With both Sony and Nintendo hailing from the land of the rising sun, you tend to find a fair few franchises never leave their homeland – some, like the Professor Layton series, take ages to make their way across the pond, but plenty never reach us at all, presumably as the powers that be think we'd likely deem them too weird, and shun them in favour of something more familiar. One such franchise we've missed out on by not living in Japan is Nobunaga's Ambition, a stategic role-playing game series set in feudal Japan, where you play as a warlord hoping to unite Japan through a series of turn-based battles (no, we've never heard of it either). But why is this relevant, we hear you ask, and what does it have to do with Pokemon Conquest? The answer? Because they're practically the same game. Helping the series leave Japanese shores for the first time ever, Pokemon Conquest is known in Japan as Pokemon + Nobunaga's Ambition, forming an unlikely, if somewhat interesting mix of the loveable Pokemon with battles that actually took place in ancient Japan.
Pokemon Conquest sees you playing as a young warlord and his companion Pokemon, as they set out on a journey to recruit allies to strengthen and protect their growing kingdom – and as with the Nobunaga's Ambition series, the characters you meet will be heavily influenced by ancient Japan. In the land of Ransei where the game is set, only the warriors and warlords can communicate with the Pokemon that inhabit the land, and legend has it, that if a single warrior were able to unite and conquer the seventeen regions of Ransei, a legendary Pokemon would awaken. You'll also be able to 'link' with some two hundred Pokemon, including many from the recent Pokemon Black and White games – and Pikachu of course.
This whole linking thing looks a tad painful...
Linking with Pokemon seems to just be another word for catching them really – and with an additional two hundred warriors and warlords to seek out, it's nice to see the Pokemon 'catch 'em all' mentality is still perfectly intact. There are two types of allies you'll come across on your journey – warriors seem to be your bog-standard troops without any real special abilities, whereas warlords are special characters with their own types and special abilities, and can evolve if you use them in battle enough, basically like less cute, human Pokemon. Soon your army will be kind of like a Pokemon trainers' convention, as both warriors and warlords are able to link up with several creatures to create their own teams of sorts, but with one crucial difference – they can only use one Pokemon at a time in battle, so they'll need to pick and choose the one that fits the bill best. Each of your recruits has their own preferences too, and matching them up with the best Pokemon for them will take a bit of trial and error – the relationship each has with a specific Pokemon is rated as either bronze, silver or gold depending on how well they get on, and higher grades will result in more powerful pair-ups. If you can successfully match the perfect warrior/warlord and Pokemon together, you'll get a Perfect Link, which is basically a match made in heaven, and brings with it mega bonuses to their power.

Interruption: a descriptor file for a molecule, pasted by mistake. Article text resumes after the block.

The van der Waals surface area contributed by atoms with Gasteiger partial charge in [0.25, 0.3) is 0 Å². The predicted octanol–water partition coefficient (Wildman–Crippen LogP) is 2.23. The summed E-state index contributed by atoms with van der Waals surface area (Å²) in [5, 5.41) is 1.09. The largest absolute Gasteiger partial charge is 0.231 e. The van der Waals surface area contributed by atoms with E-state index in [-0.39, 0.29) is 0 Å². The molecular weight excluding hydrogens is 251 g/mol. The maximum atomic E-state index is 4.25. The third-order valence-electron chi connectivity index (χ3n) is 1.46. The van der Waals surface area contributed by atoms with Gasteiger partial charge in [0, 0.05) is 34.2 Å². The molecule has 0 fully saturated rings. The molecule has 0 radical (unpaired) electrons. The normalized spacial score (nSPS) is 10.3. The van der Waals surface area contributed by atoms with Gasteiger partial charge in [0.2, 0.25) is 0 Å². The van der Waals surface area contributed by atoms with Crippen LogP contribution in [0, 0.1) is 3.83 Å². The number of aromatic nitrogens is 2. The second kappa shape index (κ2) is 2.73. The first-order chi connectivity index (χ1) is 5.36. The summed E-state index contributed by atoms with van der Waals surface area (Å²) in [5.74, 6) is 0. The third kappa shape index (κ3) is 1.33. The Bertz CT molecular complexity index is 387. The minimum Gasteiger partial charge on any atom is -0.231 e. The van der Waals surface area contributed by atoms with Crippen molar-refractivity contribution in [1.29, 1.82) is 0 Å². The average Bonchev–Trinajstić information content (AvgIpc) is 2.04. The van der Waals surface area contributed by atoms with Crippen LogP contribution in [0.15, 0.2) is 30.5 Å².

The battles in Pokemon Conquest are slower paced and require much more thinking than you may be used to in the Pokemon games – more along the lines of Fire Emblem or Final Fantasy Tactics games. Basically like a giant game of chess, you need to think carefully about which six warriors/warlords and their Pokemon you should send into battle and what strategies to use – the position of your people is also paramount, as if you end up with your back to an enemy, you'll take extra damage. They don't completely disregard the Pokemon battles we're all familiar with though, as the strengths and weaknesses of the Pokemon types are still important – for example, while you wouldn't like the results of sending your Psychic Pokemon to battle with a kingdom full of ghosts, sending your water Pokemon onto the battlefield of the firey kingdom of Ignis will probably fare better. Each of the more powerful warlords also has their own special ability to help change the tides in battle, with one of the more useful being Warlord Oichi, who can heal all the Pokemon in your army. It also may be entirely consequential, but the seventeen different kingdoms of Ransei are the same in number as Pokemon types – so we'd hazard a guess that each kingdom may be themed around a specific elemental type, much like the Pokemon gyms in the Pokemon games.
So far there's no European release date for Pokemon Conquest yet, although it is hitting American DS' this week, so it should (hopefully) not be too far away – so make sure you keep checking back. In the meantime, we did get a trailer for Pokemon Conquest from E3 a few weeks ago:
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